Former Republican presidential nominee Robert J. Dole has registered to work as a foreign agent to help Taiwan improve its relations with Congress and the administration, prompting complaints from Democratic critics who say the arrangement violates the terms of Dole's loan agreement with House Speaker Newt Gingrich (R-Ga.) not to lobby.

Dole and his law firm, Verner, Liipfert, Bernhard, McPherson and Hand, signed up last week to represent the Taipei Economic and Cultural Representative Office in the United States, Taiwan's unofficial embassy here. The deal, first reported by Legal Times, will bring the firm a monthly retainer of $30,000.

The filing marks the first time that the former Senate majority leader has registered as a foreign agent. In securing approval from the House ethics committee to borrow $150,000 from Dole to help pay off his $300,000 ethics penalty, Gingrich said he would replace the Dole arrangement with a bank loan if Dole ever became a registered lobbyist.

Dole's law firm said yesterday that his work for Taiwan would not jeopardize the loan arrangement because Dole would not actually lobby on Taiwan's behalf. Rather, said Verner Liipfert partner John Merrigan, Dole would provide "strategic advice and counseling."

He said Dole's planned work for Taiwan triggered a requirement that he register under the Foreign Agents Registration Act (FARA), which covers people who advise foreign governments on political strategies even if they don't directly contact lawmakers or the administration. In contrast, the Lobby Disclosure Act, the law governing other lobbyists, is triggered only when the lobbyist has two or more contacts with congressional or executive branch officials.

"We reached the conclusion that since he won't lobby and since {the ethics committee's} concern is that lobbyists won't be allowed to make loans and affect the judgments of those they lend money to, it's okay," Merrigan said.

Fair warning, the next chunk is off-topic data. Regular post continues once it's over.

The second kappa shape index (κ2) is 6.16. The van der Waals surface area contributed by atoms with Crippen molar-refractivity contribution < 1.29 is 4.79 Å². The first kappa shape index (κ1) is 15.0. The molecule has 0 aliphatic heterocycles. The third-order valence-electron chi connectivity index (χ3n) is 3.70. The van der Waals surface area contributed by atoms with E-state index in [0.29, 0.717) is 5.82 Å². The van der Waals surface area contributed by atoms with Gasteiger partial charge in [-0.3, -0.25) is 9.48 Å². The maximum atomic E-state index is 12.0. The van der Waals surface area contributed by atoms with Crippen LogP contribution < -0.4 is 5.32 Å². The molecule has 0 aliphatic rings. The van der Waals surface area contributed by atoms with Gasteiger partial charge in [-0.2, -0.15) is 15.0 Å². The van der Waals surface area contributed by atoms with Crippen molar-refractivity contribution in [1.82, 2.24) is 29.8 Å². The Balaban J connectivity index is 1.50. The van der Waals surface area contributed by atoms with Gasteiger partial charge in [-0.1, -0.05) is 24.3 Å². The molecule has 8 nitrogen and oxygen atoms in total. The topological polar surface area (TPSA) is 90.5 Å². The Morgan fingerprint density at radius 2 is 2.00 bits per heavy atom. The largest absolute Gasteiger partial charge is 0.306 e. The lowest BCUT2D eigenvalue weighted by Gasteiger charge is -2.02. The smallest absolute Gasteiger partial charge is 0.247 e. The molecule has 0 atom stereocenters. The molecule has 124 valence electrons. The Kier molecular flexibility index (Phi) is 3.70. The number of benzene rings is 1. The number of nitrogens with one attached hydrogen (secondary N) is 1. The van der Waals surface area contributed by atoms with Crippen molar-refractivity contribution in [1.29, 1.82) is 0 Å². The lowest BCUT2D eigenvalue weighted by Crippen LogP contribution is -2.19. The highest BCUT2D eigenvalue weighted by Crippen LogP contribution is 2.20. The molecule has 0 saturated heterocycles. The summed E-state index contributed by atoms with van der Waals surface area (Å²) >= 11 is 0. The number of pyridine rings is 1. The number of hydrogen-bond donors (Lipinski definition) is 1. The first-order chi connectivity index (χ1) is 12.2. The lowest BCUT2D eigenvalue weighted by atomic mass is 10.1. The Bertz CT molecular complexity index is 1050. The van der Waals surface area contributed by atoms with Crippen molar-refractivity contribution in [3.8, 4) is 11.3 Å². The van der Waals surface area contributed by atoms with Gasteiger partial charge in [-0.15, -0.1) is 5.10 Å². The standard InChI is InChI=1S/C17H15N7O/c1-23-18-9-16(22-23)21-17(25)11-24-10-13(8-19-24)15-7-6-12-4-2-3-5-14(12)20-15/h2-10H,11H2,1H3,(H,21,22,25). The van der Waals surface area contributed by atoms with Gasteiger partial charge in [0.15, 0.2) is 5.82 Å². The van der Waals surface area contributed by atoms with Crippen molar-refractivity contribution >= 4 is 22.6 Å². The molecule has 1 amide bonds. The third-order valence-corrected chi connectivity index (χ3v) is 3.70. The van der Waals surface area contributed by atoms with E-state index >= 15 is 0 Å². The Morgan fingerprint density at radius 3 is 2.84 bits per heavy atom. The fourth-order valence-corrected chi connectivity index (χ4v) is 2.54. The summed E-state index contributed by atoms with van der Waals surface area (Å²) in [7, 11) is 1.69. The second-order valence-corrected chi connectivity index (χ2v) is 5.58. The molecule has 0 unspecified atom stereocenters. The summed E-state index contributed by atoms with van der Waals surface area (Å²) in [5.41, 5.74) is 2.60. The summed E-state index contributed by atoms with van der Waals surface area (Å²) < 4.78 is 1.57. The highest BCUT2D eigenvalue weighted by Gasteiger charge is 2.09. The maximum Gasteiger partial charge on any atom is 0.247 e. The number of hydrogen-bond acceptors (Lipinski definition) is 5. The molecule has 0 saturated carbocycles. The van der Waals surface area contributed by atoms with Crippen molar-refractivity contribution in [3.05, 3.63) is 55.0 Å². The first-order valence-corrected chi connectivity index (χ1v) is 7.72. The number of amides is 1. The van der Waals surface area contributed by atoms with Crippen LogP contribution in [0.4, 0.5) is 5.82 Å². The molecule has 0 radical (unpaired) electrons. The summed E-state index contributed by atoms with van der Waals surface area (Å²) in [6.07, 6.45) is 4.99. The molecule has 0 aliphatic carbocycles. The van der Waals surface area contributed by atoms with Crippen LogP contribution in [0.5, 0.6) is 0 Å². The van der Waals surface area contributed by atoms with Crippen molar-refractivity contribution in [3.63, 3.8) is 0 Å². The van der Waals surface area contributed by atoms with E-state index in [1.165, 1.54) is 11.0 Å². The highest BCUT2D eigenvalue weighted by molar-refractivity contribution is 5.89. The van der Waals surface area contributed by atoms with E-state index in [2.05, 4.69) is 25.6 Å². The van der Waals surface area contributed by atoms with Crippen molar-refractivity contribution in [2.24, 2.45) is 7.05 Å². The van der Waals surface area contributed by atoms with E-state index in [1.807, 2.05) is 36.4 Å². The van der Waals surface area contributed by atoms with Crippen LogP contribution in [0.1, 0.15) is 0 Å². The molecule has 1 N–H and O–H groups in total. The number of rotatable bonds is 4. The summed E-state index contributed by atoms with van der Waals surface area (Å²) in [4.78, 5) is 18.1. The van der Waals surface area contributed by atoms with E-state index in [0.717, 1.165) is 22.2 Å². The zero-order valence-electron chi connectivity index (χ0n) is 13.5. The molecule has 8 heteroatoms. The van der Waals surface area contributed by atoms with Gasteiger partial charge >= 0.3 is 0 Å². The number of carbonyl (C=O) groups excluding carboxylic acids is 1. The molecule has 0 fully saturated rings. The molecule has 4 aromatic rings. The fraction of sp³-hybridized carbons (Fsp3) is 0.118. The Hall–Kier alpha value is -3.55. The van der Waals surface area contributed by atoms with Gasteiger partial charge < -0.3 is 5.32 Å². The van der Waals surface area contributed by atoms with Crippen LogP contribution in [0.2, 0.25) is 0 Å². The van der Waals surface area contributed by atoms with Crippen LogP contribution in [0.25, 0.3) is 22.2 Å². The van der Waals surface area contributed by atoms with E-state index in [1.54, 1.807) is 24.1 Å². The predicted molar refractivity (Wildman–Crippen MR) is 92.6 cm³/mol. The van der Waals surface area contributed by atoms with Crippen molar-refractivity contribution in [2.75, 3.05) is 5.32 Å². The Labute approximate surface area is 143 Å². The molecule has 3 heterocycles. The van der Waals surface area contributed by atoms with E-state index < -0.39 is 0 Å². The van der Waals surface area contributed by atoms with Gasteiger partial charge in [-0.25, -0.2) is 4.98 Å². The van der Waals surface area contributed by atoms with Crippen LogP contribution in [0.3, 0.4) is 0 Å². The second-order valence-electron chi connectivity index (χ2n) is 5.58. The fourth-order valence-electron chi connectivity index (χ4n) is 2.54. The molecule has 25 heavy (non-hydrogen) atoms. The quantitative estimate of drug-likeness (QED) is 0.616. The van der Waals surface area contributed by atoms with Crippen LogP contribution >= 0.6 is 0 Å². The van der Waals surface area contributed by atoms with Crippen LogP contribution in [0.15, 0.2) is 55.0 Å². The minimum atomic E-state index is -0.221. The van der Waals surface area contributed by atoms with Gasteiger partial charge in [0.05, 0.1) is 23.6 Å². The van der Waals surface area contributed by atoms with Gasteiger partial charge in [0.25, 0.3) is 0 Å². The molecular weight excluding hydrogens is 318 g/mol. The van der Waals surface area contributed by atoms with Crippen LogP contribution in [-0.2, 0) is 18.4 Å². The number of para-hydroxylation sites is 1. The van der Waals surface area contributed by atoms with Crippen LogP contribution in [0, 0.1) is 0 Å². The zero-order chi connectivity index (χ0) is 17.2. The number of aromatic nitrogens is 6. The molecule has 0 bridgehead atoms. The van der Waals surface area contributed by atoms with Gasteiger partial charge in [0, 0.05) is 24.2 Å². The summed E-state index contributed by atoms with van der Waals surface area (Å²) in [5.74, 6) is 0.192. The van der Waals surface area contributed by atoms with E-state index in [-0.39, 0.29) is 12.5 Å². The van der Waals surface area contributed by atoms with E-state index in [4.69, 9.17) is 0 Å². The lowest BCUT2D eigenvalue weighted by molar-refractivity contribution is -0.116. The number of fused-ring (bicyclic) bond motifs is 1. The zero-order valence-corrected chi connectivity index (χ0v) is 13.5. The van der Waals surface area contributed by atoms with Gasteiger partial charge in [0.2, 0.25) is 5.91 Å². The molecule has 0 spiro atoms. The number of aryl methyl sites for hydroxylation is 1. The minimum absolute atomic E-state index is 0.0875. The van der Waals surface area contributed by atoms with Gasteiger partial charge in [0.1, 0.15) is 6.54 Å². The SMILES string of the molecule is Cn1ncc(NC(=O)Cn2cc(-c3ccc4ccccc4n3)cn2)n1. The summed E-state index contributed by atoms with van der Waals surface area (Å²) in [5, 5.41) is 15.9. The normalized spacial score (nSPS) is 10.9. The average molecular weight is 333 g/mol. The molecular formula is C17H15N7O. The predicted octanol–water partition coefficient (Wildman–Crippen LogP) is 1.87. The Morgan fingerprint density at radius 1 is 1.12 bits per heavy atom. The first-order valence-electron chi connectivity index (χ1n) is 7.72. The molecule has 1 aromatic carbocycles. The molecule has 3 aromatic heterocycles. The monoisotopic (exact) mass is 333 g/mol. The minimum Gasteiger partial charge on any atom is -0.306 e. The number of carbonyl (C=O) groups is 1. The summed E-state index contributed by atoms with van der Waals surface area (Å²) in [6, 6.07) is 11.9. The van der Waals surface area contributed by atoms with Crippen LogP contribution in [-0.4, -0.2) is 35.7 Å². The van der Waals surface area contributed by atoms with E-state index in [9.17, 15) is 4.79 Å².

Reps. James V. Hansen (R-Utah) and Howard L. Berman (D-Calif.), the chairman and ranking member of the House ethics committee, appeared sympathetic to that interpretation. "Registration under the Foreign Agents Registration Act in and of itself does not indicate whether lobbying of Congress will be undertaken," they said in a statement. "The committee is in the process of ascertaining whether such activities are intended."

Dole's law firm yesterday filed an amended statement making clear he would not engage in "any lobbying."

But Democratic Whip David E. Bonior (Mich.) said "this situation poses serious questions about the speaker's compliance" with the restrictions placed on the loan by the ethics panel and called on the committee to investigate.

Taiwan, which already has a large stable of lobbyists here, decided to hire Dole and the firm after a Dole trip there in May.

Merrigan said Dole "has been very reluctant" to register as a foreign agent but finally decided to do so because he had been a supporter of Taiwan throughout his legislative career.

Gingrich spokeswoman Christina Martin said Gingrich "will do whatever the ethics committee instructs him to do as relates to the loan" if it has any concerns about Dole's work for Taiwan. Gingrich already has repaid $50,000 and the arrangement provides that he cannot tap into the Dole loan until next January.

Ellen Weintraub, a former lawyer with the House committee, said that "a registered foreign agent is essentially a lobbyist for a foreign government. . . . I don't know why it would make a difference to the ethics committee whether his clients are foreign or domestic."

Whether or not Dole actually calls Gingrich or other members on Taiwan's behalf, she said, "there is an appearance issue when you have one very powerful man who is literally indebted to another man and he knows that man has a legislative ax to grind."

Before leaving the Senate, Dole pushed through an amendment that imposed a lifetime ban on the U.S. trade representative or deputy trade representative from advising foreign governments.

"The real problem here is one of appearance -- the appearance of a revolving door," Dole said at the time. "This appearance problem becomes all the more acute when former high government officials work on behalf of foreign interests."